Mary Emma Allison

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Mary Emma Allison (March 5, 1917 – October 27, 2010) was an American school librarian who co-created Trick-or-Treat for UNICEF in 1950. Her three children were the initial participants in the fund raising effort, which by the time of her death had brought in $160 million to be used for the benefit of needy children around the world.

Early life and career

Born Mary Emma Woodruff in 1917, she earned her undergraduate degree at Wheaton College. After working as a school teacher, she majored in library science for her master's degree and was employed as a librarian in a Chicago school.[1]

While living with her family in Philadelphia, she and her husband Clyde Allison, a Presbyterian minister, collected clothing and items for the Church World Service to be distributed in Europe as humanitarian aid for refugees in the aftermath of World War II.[2]

Trick-or-Treat for UNICEF

As the post-WWII collections effort was winding down, Allison attended a children's costume parade in late 1949 and followed the children and a cow into Wanamaker's (department store) in Center City, Philadelphia. While in the store she saw a booth raising funds for UNICEF.[3]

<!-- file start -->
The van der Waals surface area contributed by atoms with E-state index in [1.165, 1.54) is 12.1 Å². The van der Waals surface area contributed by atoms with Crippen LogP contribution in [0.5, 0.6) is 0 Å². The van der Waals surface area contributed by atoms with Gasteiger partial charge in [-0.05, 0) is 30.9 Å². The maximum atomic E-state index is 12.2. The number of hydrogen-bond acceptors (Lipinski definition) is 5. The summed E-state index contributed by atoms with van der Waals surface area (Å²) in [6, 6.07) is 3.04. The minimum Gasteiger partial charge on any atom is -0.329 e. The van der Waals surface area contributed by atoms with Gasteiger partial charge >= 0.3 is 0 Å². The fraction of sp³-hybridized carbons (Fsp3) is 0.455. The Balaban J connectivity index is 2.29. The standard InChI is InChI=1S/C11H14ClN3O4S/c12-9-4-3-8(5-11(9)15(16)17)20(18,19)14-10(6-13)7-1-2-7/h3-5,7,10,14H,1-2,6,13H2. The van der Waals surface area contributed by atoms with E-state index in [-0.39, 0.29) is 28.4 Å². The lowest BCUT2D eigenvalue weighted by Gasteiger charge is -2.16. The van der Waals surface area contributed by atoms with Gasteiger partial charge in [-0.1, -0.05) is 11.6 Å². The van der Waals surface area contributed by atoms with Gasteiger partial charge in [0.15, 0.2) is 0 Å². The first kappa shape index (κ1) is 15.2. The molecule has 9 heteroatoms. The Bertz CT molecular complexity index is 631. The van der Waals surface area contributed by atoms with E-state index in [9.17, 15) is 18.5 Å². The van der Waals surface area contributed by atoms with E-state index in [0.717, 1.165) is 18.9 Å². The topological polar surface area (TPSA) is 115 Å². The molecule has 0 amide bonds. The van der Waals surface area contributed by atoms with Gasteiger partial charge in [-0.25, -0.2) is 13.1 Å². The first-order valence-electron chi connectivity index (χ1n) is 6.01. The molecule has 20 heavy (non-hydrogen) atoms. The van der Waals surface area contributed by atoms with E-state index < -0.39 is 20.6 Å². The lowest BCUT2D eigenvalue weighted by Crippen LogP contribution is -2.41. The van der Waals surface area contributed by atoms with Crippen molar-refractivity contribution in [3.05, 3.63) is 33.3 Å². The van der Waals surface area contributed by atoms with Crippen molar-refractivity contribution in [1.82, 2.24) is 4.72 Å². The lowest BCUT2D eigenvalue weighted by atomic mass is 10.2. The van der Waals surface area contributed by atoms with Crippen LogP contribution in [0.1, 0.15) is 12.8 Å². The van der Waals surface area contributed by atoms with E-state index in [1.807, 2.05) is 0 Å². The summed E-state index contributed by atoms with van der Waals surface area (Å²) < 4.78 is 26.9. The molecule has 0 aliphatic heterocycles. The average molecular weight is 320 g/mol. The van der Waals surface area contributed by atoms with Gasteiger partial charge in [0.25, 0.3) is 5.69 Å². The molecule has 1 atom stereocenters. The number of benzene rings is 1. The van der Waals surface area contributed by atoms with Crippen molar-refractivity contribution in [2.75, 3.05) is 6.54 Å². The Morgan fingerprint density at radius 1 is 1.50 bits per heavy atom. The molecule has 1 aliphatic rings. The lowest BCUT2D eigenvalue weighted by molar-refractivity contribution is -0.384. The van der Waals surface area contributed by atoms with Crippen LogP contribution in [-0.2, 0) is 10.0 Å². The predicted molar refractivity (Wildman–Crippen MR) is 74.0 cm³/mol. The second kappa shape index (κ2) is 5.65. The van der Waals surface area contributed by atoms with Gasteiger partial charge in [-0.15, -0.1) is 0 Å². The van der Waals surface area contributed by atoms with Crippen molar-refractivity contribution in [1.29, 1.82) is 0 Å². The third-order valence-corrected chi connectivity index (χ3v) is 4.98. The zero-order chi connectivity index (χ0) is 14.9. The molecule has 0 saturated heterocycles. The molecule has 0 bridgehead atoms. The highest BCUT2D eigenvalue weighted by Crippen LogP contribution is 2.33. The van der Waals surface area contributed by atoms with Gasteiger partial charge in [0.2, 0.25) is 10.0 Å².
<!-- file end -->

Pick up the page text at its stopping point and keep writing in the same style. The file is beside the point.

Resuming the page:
Together with her husband, Allison conceived of a program in which children would collect funds for UNICEF as part of their Halloween trick-or-treating. Her husband publicized the program in a magazine he edited that went to Sunday school teachers before Halloween 1950 suggesting that children collect money in empty milk cartons to help raise money to pay for powdered milk to be sent overseas and their children collected $17 that first year.[4] The U.S. Fund for UNICEF took over the program on a formal basis starting in 1953, with children collecting money door-to-door in orange boxes designed for that purpose.[2] By the time of Allison's death, the program had raised $160 million to benefit children in need.[1]


A resident of Lowell, Indiana, Allison died at her home there, aged 93, on October 27, 2010, days before the 60th anniversary of the fundraising program. She was survived by a son, two daughters, four grandchildren and four great-grandchildren.[1]


  1. ^ a b c Fox, Margalit. "Mary Emma Allison, Who Inspired Charitable Ghouls, Dies at 93", The New York Times, October 29, 2010. Accessed October 30, 2010.
  2. ^ a b Bennett, Kitty. "Trick or Treat for UNICEF: Allison family began the Halloween charity drive 60 years ago", AARP Bulletin, October 29, 2010. Accessed October 30, 2010.
  3. ^ O'Donnell, Maureen. "MARY EMMA ALLISON (1917-2010): She helped feed kids around world", Chicago Sun-Times, October 30, 2010.
  4. ^ Staff. "Trick-or-Treat for UNICEF celebrates 60 years of 'kids helping kids'; 'A Halloween Story: The Trial of Sergeant Bill'", UNICEF, October 29, 2010. Accessed October 30, 2010.
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